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Want to strengthen your immune system this winter?

Winter is the time for comfort, for good food and warmth, for the touch of a friendly hand and for a talk beside the fire: it is the time for home.
~Edith Sitwell

Winter means snuggling up in front of a crackling fire, building snowmen on the lawn, and gathering family and friends together for a holiday meal. Imagine snowflakes falling softly, bright red berries on branches, aromatic herbs and seasonings, and warming soups and stews. Because the energy of winter slows down and turns inward, this is an ideal time to nourish your body deep inside and build up your immune system.

Seasonal cooking will help your body stay attuned to the order of the universe, becoming stronger and more resistant to illness. The key to achieving this balance is cooking according to the seasons. For example, in winter time, avoid eating cooling foods, like salads and frozen desserts. Instead, you want warming, strengthening dishes like the following recipe, which includes hardy winter greens.

Emerald Sauté with Cranberries and Pecans

This delicious side dish infuses rich flavor and color to any holiday meal. Bitter winter kale nourishes heart function and expands the heart’s capacity for love and joy. Rich in calcium and antioxidants, kale also protects against macular degeneration and osteoporosis.

Serves 4

1 bunch kale, chopped
2 teaspoons untoasted sesame oil
2 tablespoons spring water
1/4 cup toasted pecans, chopped
1/3 cup dried cranberries, fruit juice sweetened
lemon juice, to taste
shoyu soy sauce, to taste

  1. In a skillet, sauté greens in oil 2 minutes.
  2. Add water. Bring to boil, lower heat, and simmer, covered, 2 minutes.
  3. Season with lemon juice and shoyu. Garnish with chopped pecans and dried cranberries.

Food is not just about nutrition and calories—it’s also comprised of life force energy, related to the energy of the seasons, the time day, and your moods. When you balance your inner energy with external forces through seasonal cooking, you’ll not only have a stronger immune system, but also a more balanced life.

Eating Meditation

Give up everything [in the way of food and drink] that is not absolutely necessary to your life for at least a week or two. You will catch a glimpse of freedom, happiness, and justice. You may soon understand why Macrobiotic persons are completely immunized from disease. The decision is yours.
~ George Ohsawa, Zen Macrobiotics

Would you like to boost your immune system without pills or tonics? A long life, free of disease, and filled with peace and happiness, is available to you right now. You can discover the natural ability of the body to heal itself through simple meditation and the art of eating.

What is meditation?

There are two kinds of meditation: concentration meditation and mindfulness meditation.

  1. Concentration meditation

    Concentration meditation is like a laser beam, which illuminates any object of focus. This kind of meditation produces a calm, unruffled mind, that is detached from emotional and interpersonal attachment. Any object of awareness can be the focus of concentration, whether internal or external, including words (mantra), an image (flame), a spot on the body (abdomen), or a kinesthetic feeling (breath). When the mind wanders, the mind returns to the object of concentration.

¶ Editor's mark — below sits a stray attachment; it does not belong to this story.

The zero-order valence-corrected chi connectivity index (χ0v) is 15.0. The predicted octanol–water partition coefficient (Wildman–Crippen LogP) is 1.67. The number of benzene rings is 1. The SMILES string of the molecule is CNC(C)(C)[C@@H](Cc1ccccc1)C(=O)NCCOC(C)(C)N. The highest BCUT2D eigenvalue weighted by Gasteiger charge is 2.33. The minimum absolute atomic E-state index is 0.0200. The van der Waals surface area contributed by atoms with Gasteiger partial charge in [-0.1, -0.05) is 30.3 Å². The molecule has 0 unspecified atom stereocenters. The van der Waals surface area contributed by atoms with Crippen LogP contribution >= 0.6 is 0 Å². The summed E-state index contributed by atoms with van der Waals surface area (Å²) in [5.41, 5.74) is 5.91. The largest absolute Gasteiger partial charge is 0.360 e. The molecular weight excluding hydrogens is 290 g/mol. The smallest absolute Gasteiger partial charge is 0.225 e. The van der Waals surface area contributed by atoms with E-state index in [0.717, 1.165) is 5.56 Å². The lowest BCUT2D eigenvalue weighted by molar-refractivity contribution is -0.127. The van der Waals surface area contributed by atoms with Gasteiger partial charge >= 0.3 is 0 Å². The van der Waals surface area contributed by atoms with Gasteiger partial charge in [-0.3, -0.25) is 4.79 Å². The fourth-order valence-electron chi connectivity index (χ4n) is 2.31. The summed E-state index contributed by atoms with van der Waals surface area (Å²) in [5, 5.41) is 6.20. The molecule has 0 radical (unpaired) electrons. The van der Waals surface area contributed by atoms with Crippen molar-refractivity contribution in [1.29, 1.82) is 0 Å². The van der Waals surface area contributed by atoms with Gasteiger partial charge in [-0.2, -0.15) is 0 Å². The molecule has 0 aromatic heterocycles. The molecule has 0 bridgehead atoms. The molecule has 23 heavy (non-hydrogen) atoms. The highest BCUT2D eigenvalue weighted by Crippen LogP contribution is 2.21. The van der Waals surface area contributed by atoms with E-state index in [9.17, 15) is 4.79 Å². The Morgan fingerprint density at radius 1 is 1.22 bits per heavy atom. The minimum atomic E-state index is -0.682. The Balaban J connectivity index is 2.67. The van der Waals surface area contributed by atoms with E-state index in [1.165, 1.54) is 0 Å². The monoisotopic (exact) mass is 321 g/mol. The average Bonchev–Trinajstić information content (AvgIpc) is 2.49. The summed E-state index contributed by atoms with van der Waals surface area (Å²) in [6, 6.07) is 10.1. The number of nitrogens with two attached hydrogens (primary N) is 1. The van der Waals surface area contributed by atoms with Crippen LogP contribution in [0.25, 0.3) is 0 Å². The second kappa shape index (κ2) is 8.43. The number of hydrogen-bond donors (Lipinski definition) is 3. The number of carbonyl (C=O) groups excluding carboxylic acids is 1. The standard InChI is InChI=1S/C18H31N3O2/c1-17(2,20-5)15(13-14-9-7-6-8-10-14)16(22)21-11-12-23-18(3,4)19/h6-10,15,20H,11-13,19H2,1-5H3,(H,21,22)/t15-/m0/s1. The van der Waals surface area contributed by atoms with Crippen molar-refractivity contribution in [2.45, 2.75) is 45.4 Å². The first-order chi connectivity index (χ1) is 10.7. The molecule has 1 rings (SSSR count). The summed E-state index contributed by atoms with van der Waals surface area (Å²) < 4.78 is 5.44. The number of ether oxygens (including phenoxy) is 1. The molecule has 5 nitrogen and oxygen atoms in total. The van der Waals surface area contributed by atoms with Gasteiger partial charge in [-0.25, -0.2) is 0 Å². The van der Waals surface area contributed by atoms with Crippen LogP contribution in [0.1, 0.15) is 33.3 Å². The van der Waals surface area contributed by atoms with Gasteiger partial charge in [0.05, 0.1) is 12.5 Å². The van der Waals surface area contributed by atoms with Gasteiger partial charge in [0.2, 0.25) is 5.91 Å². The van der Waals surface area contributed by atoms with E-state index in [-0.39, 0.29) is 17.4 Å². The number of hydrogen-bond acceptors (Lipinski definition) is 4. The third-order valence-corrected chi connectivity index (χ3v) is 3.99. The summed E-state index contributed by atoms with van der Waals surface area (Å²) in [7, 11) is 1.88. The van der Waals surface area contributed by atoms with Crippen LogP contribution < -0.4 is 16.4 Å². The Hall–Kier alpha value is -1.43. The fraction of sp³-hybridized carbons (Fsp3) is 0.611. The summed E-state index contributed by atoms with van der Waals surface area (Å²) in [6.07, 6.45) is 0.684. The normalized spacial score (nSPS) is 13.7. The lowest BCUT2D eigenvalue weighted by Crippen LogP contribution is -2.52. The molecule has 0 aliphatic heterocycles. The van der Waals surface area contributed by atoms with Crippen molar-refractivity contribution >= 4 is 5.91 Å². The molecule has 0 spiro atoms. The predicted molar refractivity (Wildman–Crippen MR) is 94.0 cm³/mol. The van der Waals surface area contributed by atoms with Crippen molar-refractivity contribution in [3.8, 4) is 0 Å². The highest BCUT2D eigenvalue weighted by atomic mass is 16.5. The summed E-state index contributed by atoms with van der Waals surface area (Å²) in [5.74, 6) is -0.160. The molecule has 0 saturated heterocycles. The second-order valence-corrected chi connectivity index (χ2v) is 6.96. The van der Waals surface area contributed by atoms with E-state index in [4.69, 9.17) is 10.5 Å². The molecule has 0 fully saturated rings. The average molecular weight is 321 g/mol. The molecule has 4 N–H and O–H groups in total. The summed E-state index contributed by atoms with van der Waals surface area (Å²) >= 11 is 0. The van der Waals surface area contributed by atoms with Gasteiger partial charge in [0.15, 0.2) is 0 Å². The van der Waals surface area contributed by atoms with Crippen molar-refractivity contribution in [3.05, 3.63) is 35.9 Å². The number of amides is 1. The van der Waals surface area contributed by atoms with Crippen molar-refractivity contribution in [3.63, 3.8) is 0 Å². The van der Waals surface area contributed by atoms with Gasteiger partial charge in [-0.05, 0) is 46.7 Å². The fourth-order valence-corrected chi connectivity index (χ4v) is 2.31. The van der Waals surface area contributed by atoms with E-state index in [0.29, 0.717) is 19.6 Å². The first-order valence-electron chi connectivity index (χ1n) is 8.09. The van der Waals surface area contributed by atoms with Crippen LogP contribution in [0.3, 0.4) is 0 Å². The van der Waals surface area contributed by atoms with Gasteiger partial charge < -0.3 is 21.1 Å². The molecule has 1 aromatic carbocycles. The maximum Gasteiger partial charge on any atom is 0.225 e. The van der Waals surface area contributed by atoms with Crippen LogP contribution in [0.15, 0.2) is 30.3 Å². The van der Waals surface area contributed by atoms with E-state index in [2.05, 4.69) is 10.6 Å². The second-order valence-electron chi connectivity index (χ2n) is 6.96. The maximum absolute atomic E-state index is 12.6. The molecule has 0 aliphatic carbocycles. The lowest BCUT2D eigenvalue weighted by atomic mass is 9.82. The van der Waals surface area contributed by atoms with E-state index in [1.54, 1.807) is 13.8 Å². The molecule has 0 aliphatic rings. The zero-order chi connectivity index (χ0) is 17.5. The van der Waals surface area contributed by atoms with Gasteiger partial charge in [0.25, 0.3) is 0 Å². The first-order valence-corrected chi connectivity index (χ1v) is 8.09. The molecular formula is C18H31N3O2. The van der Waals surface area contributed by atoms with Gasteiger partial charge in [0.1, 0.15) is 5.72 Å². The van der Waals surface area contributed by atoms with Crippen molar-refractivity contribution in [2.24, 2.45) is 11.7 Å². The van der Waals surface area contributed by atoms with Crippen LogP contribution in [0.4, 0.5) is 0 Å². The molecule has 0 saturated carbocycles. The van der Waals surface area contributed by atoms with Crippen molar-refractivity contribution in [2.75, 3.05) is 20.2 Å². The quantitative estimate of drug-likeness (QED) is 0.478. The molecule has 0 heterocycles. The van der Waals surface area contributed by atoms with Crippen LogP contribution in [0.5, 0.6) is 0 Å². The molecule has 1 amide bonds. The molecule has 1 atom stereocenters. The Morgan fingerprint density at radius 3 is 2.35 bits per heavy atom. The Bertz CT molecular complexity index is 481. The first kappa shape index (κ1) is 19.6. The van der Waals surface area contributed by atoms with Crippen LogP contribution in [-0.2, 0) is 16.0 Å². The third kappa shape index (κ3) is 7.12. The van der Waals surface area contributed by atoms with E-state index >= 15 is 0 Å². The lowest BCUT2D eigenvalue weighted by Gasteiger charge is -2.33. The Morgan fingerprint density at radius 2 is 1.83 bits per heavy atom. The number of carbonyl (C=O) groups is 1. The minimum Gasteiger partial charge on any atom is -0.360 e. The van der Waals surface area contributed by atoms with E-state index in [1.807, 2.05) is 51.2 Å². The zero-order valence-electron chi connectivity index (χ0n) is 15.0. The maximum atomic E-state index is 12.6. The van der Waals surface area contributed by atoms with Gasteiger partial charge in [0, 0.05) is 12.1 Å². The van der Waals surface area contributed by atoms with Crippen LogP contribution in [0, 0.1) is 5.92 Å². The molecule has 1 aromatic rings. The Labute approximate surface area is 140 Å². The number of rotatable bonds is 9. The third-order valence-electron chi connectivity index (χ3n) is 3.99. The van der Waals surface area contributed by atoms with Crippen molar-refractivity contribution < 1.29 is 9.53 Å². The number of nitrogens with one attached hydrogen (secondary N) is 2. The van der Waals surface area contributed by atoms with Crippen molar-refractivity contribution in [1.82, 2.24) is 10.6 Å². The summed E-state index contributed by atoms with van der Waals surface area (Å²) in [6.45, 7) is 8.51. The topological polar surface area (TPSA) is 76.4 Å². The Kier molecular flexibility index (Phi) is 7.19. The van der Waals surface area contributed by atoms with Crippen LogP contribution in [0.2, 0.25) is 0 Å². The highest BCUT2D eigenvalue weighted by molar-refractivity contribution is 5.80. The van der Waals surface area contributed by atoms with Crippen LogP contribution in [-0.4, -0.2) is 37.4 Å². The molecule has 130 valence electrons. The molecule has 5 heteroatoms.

2. Mindfulness meditation

    Mindfulness meditation is like a searchlight that shines over a wide range of objects as they arise in awareness, one at a time. You notice whatever predominates in awareness from moment to moment. Relaxed, choiceless awareness develops in the mind, which directs conscious attention instantly and naturally toward the changing elements of experience. Meditation begins with focus on the breath. Then you direct your awareness to include other experiences, including the senses of sight, sound, touch, smell, taste, and hearing. When the mind wanders, the mind returns to the breath.

Unlike concentration meditation, which focuses on internal and external objects, mindfulness focuses on experiences and broad awareness. However, both meditations return to the focus object or experience when the mind wanders. This combination of detached emotions and an absence of interpersonal involvement in the development of awareness is central to both meditations.

Eating Meditation

Eating meditation is an example of mindfulness. Follow these steps when you are sitting down to a meal to become aware of the present moment, and help boost your natural immunity:

  1. Take a bite of food and put your chopsticks or fork down.
  2. Chew between 50–100 times for each bite. Proper chewing is important to stimulate digestive enzymes and alkalinize your food.
  3. Swallow your saliva. (Saliva and the water in your body are reflections of the oceans on earth.)
  4. As you chew, breathe in and out five times. (The breath inside and outside your body contains life force energy, called prana in India.)
  5. Repeat this process until all the food is gone.

What did you experience? If you experienced peace and a heightened awareness of being in the present moment, this is what mindfulness meditation is: the process of slowing down, with directed, moment-to-moment, nonjudgmental attention. When you practice eating meditation, you open your heart to the present moment, the universal source of natural healing. Your appreciation and gratitude for the food and all who contributed to providing it for your nourishment are the keys to long-lasting health, peace, and happiness.

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